US20100123403A1 (en) * 2008-11-17 2010-05-20 Reed William G Electronic control to regulate power for solid-state lighting and methods thereof
DE102008062675A1 (en) * 2008-12-17 2010-07-01 Osram Gesellschaft mit beschränkter Haftung Electrical lamp e.g. filament lamp, has heat conductor with plate and fabric tape, where plate is connected with tape that stays in thermal connection with socket, such that heat of board is conveyed from plate to socket over tape
US20100171145A1 (en) * 2004-07-08 2010-07-08 Koninklijke Philips Electronics N.V. Led package methods and systems
CN101852372A (en) * 2010-04-21 2010-10-06 海洋王照明科技股份有限公司;深圳市海洋王照明技术有限公司 Circular lighting lamp
CN101871612A (en) * 2009-04-22 2010-10-27 汽车照明罗伊特林根有限公司 Lighting device for a motor vehicle
US20100270929A1 (en) * 2009-04-22 2010-10-28 Automotive Lighting Reulingen Gmbh Lighting Device for a Motor Vehicle
US20100277082A1 (en) * 2009-05-01 2010-11-04 Reed William G Gas-discharge lamp replacement with passive cooling
US20100295454A1 (en) * 2009-05-20 2010-11-25 Reed William G Apparatus and method of energy efficient illumination
US20100295946A1 (en) * 2009-05-20 2010-11-25 Reed William G Long-range motion detection for illumination control
EP2279376A1 (en) * 2008-05-29 2011-02-02 Osram Gesellschaft mit beschränkter Haftung Lamp unit
US20110026264A1 (en) * 2009-07-29 2011-02-03 Reed William G Electrically isolated heat sink for solid-state light
US7989839B2 (en) 2002-08-23 2011-08-02 Koninklijke Philips Electronics, N.V. Method and apparatus for using light emitting diodes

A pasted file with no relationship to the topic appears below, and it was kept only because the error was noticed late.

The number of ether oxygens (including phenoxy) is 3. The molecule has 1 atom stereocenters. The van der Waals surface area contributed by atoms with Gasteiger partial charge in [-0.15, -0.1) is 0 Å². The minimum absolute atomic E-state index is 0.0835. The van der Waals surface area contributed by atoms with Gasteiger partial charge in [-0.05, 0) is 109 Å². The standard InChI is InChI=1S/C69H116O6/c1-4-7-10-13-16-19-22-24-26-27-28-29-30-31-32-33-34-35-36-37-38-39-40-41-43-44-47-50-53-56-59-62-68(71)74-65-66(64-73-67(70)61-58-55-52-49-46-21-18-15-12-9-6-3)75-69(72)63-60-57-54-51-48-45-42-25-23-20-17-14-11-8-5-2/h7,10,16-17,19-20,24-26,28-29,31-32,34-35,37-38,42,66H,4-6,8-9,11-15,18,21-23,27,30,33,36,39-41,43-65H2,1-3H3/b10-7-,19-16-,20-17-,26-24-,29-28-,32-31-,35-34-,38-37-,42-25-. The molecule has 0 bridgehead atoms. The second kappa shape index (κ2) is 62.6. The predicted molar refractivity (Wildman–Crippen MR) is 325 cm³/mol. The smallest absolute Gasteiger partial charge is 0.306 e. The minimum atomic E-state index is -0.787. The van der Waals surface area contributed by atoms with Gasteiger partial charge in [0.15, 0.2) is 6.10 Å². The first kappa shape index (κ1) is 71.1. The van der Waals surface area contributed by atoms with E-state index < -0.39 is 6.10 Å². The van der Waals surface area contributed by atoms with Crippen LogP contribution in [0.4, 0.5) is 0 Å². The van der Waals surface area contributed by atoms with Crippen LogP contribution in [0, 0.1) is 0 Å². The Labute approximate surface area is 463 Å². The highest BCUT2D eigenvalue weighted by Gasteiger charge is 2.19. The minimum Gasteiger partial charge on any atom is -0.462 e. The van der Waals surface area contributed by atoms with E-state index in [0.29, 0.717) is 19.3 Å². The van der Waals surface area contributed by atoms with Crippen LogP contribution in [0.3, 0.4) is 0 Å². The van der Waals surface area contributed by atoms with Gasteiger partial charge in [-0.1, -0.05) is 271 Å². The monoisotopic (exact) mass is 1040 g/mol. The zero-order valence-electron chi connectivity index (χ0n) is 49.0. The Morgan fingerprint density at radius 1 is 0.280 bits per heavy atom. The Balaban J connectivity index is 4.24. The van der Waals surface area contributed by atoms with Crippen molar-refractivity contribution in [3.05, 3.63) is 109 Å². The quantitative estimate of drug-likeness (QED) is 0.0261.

US8096691B2 (en) 1997-09-25 2012-01-17 Koninklijke Philips Electronics N V Optical irradiation device
US8110973B2 (en) 2010-03-16 2012-02-07 Renaud Richard Integrally ballasted lamp assembly including a spacer disk
US8322889B2 (en) 2006-09-12 2012-12-04 GE Lighting Solutions, LLC Piezofan and heat sink system for enhanced heat transfer
US8610358B2 (en) 2011-08-17 2013-12-17 Express Imaging Systems, Llc Electrostatic discharge protection for luminaire
US8629621B2 (en) 2011-08-24 2014-01-14 Express Imaging Systems, Llc Resonant network for reduction of flicker perception in solid state lighting systems
US8901825B2 (en) 2011-04-12 2014-12-02 Express Imaging Systems, Llc Apparatus and method of energy efficient illumination using received signals
US9241401B2 (en) 2010-06-22 2016-01-19 Express Imaging Systems, Llc Solid state lighting device and method employing heat exchanger thermally coupled circuit board
CN105387371A (en) * 2015-11-24 2016-03-09 山西江淮重工有限责任公司 Metal halide explosion-proof lamp with high heat dissipation efficiency and long service life
US9538612B1 (en) 2015-09-03 2017-01-03 Express Imaging Systems, Llc Low power photocontrol for luminaire
US9801248B2 (en) 2012-07-25 2017-10-24 Express Imaging Systems, Llc Apparatus and method of operating a luminaire

Families Citing this family (56)